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Broad UV and probable X-ray eclipses in nova U Sco

ATEL # 2442; Julian P. Osborne, Kim L. Page, Graham Wynn, Andrew Beardmore (Leicester), Bradley E. Schaefer, Ashley Pagnotta (LSU), Eric Schlegel (UT-San Antonio), Erik Kuulkers, Jan-Uwe Ness (ESA/ESAC), Matt Darnley (Liverpool John Moores), Margarita Hernanz (CSIC-IEEC), Sumner Starrfield (Arizona State), Jeremy Drake (SAO), Stewart Eyres (UC Lancashire)
on 17 Feb 2010; 14:44 UT
Password Certification: Julian P Osborne (

Subjects: Ultra-Violet, X-ray, Nova
Referred to by ATEL #: 2452

Swift has started a campaign of high cadence observations of the recent outburst of the recurrent nova U Sco, following the emergence first of a hard, and then a super-soft X-ray source (ATEL #2419, ATEL #2430).

Observations spanning 2010 Feb 16:34 to Feb 14 23:40UT (14.25 - 17.54 days after outburst discovery on Jan 28.4385, IAUC # 9111 ) were made mostly at 96 minute intervals by the XRT and by the UVOT with the u (3465A), uvw1 (2600A) and uvw2 (1928A) filters (also with the uv grism). The UVOT photometry shows two well covered, and one partly covered, eclipses at approximately 15.00, 16.26 & 17.47 days after outburst discovery. These eclipses have a depth of ~0.7 mag in uvw1 and ~0.5 mag in u, and a FWHM ~0.22 day in both filters. The uneclipsed magnitudes are ~13.4 in all three filters.

The X-ray spectrum continues to be super-soft. The X-ray light curve does not show a clear, sharp, deep or total eclipse, but does typically have lower flux around the time of eclipse. The apparently random variation in the X-ray brightness makes measurement difficult, but an eclipse count rate of ~0.5 c/s compared to an out-of-eclipse rate of ~0.8 c/s is a reasonable estimate of the folded lightcurve. It is very difficult to constrain the full width, but it might be 0.3 days (based on one continuously observed cycle). No XRT count rate around the time of eclipse is consistent with zero flux.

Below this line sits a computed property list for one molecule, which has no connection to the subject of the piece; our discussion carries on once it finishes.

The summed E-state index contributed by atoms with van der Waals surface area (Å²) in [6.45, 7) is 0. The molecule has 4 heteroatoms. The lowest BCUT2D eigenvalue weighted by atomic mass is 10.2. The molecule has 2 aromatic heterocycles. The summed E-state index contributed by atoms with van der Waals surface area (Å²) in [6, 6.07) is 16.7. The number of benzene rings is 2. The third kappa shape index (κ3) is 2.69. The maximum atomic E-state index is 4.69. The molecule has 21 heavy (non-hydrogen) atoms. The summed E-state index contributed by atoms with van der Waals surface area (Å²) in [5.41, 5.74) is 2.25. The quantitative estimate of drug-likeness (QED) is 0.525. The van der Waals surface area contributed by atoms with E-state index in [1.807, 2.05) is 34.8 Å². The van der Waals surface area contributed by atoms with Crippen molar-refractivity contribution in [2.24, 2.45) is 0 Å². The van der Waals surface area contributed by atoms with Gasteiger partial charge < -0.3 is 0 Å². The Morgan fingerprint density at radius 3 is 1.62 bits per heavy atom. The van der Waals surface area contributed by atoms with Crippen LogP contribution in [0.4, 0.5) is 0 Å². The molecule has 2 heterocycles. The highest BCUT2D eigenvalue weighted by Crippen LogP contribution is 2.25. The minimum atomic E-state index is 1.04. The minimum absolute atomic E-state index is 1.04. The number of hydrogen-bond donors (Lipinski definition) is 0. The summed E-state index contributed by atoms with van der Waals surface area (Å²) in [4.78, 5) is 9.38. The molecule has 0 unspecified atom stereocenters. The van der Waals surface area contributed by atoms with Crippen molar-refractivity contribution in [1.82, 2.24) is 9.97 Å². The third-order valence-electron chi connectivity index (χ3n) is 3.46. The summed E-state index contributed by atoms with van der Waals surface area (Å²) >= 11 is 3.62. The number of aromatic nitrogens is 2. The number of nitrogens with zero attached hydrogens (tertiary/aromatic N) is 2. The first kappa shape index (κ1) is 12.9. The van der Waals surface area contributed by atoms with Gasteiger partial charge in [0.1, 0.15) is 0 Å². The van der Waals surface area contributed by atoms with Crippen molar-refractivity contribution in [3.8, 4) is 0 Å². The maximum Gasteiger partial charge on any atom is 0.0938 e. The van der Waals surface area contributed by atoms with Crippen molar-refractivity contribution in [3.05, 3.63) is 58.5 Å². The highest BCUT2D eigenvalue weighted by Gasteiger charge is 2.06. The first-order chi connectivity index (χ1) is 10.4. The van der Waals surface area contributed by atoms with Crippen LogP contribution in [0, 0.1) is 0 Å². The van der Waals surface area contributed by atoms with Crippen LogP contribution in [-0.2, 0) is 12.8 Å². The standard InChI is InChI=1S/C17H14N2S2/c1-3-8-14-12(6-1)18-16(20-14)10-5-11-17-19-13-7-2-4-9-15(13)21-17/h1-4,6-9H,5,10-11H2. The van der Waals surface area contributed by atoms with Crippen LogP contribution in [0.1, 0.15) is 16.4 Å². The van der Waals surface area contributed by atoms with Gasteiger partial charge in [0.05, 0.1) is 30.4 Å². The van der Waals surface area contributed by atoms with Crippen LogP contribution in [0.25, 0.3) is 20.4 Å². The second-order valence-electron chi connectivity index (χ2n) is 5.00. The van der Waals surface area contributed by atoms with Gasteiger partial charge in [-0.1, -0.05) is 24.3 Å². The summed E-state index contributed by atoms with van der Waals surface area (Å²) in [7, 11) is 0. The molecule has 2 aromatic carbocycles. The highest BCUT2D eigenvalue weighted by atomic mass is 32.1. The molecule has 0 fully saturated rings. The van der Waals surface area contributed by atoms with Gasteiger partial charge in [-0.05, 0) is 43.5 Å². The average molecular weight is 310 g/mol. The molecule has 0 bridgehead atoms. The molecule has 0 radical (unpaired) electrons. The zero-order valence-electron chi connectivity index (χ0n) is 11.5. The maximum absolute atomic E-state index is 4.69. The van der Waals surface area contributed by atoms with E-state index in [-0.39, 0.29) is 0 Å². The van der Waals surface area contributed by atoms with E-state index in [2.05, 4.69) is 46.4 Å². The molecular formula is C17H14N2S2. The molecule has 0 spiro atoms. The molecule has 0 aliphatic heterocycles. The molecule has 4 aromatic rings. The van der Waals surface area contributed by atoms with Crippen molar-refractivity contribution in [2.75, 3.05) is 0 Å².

This is the first time that an eclipse phase of a known eclipsing erupting nova has been observed in X-rays (although Sala et al. 2008 ApJ 675, L93 may have observed an eclipse by the disk in nova V5116 Sgr). That the U Sco probable eclipse in X-rays is partial and broad is a surprise, suggesting a large scattering region. The absence of a total X-ray eclipse, in combination with the >300k K temperature (ATEL #2430) and the system geometry of Thoroughgood et al. (2001, MNRAS 327, 1323) shows that we are not observing the white dwarf photosphere directly, as the luminosity implied by the Stefan-Boltzmann law would be >300 L_Edd.

The strong UV eclipse is much broader than the quiescent optical eclipse, which has a FWHM in B of 0.08-0.09 days (Schaefer 2009, ApJS in press, arXiv:0912.4426), implying that the UV emission region is much larger than the quiescent accretion disk.

The X-ray and UV eclipses may be the same width, consistent with electron scattering, and so implying continuous ejection of mass from the white dwarf. Integrating down to unit scattering optical depth given by the eclipse width then suggests an average mass loss rate of 2x10^21 g/s and a total ejecta mass of order 10^-6 M_sun.

A light curve plot showing the data referred to here is available here.

We are grateful to the Swift PI, Neil Gehrels, and the Swift mission operations team for their support of these observations.

Swift XRT and UVOT lightcurves of the recurrent nova U Sco 2010 taken during its super-soft phase.

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